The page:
Back to the Seventies
Four Days In Chicago
Commentary: Haskell Wexler, Tom Hayden, Vijay Prashad, James Foley, Jan Rodolfo and Graham Clumpner
Director: Haskell Wexler
Cinematography: Haskell Wexler
Composers: Greg Landau and Camilo Landau
Company: Outpost Studios/Perigo Productions
Rating: Not rated but could be PG 13
Running Length: 83 minutes
Screened at Kansas City International Film Festival (KIFF) October 5, 2013
Nominee for Best Documentary
*Haskell Wexler’s documentary, “Four Days In Chicago,” shows the audience what happened when Mayor Rahm Emanuel invited NATO leaders to come to Chicago for a NATO Summit  in May 2012. The leaders are associated with peace and war and thus began a ripple of opposition to the invitation. 27 million dollars was spent on security for the leaders and to protect them from who? Where did this money come from? As stated in the film and credited to author George Orwell, “During the times of universal deceit, telling the truth is a crime.”
Gradually, tension builds as groups, within and without the city, plan displays of protest. Though some interviewed say this is not the Seventies with peace symbols and sit-down protests, this is what it looks like in Chicago. Here, there and in that place, are small opposition groups with picket signs, and ready-to-use microphones and portable stages to get their messages across. The phrases “99%” and “1%” are used and the one percent are the ones with money, while the rest are, well...the rest.
Wexler’s camera is everywhere as we progress from Day One to Day Two and onward. The National Nurses Union, who legally had a permit to march as their convention was in Chicago at this same time, are shown wearing Robin Hood caps, so they can be identified. To become part of their peaceful demonstration, people are asked to sign a Non-Violent Pledge. Another group, Code Pink, wears pink for their symbol. The 99% hold signs that read “Tax Wall Street.”
Intensity builds. “Occupy Chicago” is barely headline news, so many parts of the country aren't aware of more than one or two demonstrations or that entire Plaza’s are peopled with peace symbols, motorcycles, and police. There is a scuffle by Roosevelt University. Everyone has something to say. Iraq Veterans Against The War bring medals to throw into the river as a protest against war and those invited countries who are considered warlike. In a split-screen shot, a ceremony is going on where uniformed members of the military of the invited countries are marching through the Assembly Hall as “Taps” is played, while at the same time, in the street are marchers and “Taps,” also. Two versions of the same occurence and the screen is as split as the commentary between nations and their peoples. So the question is posed, exactly who is the government for? The 1% or the 99% or the entire 100%? Does “United We Stand“ mean “united for the 1%“ and “united for the 99%?” “By the people and for the people…..” does not differentiate.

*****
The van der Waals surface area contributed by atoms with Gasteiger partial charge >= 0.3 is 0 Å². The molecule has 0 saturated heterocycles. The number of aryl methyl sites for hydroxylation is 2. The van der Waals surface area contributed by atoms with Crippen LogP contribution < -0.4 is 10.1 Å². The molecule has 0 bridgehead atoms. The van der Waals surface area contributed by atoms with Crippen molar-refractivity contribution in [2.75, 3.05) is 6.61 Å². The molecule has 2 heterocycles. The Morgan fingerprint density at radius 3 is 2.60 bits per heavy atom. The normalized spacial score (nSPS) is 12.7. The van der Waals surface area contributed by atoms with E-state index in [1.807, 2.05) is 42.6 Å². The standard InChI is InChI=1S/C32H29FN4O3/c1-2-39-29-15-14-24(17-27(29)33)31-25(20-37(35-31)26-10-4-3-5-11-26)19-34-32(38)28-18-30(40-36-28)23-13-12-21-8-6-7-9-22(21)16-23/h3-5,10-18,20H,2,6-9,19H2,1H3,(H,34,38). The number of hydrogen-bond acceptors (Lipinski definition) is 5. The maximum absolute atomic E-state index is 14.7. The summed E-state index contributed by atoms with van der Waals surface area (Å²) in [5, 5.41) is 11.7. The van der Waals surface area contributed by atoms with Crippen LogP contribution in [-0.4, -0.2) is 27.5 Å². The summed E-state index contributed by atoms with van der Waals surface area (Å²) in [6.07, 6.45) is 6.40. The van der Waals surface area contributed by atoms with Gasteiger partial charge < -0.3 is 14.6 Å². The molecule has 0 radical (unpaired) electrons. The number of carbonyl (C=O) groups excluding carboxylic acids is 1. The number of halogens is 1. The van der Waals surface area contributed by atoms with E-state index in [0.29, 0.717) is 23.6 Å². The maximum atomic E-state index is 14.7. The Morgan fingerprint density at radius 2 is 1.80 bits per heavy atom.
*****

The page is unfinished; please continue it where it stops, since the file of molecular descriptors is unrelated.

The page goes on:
I found the documentary to be revealing, but at the same time with one-too-many long shots of people standing around or police officers in full uniform, also standing around. It was as though the interviewer was running the camera while waiting for an opportunity for a question. There is a great soundtrack but no one credited for the music. I didn't realize how many variations of police uniforms there are. Haskell Wexler appears on the side of the screen from time to time as a commentator. If you didn't know what happened in Chicago during the four days, this is an opportunity to observe and see what the Seventies was like. History does repeat itself.
*Reference: Haskell Wexler won the Academy Award twice for Cinematography, once for "Who's Afraid of Virginia Woolf" and the second time for "Bound For Glory." He was also nominated for "One Flew Over The Cuckoo's Nest" and has a Star on the Hollywood Walk of Fame.
Copyright 2013 Marie Asner